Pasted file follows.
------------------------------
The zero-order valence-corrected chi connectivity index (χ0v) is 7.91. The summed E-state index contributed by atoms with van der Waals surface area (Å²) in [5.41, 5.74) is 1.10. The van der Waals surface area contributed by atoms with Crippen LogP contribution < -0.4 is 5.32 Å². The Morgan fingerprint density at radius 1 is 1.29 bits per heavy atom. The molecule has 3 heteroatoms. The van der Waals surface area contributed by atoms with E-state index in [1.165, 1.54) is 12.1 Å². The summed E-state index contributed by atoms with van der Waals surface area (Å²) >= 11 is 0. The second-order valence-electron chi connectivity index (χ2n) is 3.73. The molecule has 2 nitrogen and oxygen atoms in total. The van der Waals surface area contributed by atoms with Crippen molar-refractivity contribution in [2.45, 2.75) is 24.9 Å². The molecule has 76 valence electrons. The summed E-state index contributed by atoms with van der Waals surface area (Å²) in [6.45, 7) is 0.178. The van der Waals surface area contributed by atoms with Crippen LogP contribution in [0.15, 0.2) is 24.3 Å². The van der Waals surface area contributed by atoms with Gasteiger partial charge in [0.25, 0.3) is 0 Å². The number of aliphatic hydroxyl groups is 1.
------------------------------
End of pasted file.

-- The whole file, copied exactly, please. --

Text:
The zero-order valence-corrected chi connectivity index (χ0v) is 7.91. The summed E-state index contributed by atoms with van der Waals surface area (Å²) in [5.41, 5.74) is 1.10. The van der Waals surface area contributed by atoms with Crippen LogP contribution < -0.4 is 5.32 Å². The Morgan fingerprint density at radius 1 is 1.29 bits per heavy atom. The molecule has 3 heteroatoms. The van der Waals surface area contributed by atoms with E-state index in [1.165, 1.54) is 12.1 Å². The summed E-state index contributed by atoms with van der Waals surface area (Å²) >= 11 is 0. The second-order valence-electron chi connectivity index (χ2n) is 3.73. The molecule has 2 nitrogen and oxygen atoms in total. The van der Waals surface area contributed by atoms with Crippen molar-refractivity contribution in [2.45, 2.75) is 24.9 Å². The molecule has 76 valence electrons. The summed E-state index contributed by atoms with van der Waals surface area (Å²) in [6.45, 7) is 0.178. The van der Waals surface area contributed by atoms with Crippen LogP contribution in [0.15, 0.2) is 24.3 Å². The van der Waals surface area contributed by atoms with Gasteiger partial charge in [0.25, 0.3) is 0 Å². The number of aliphatic hydroxyl groups is 1.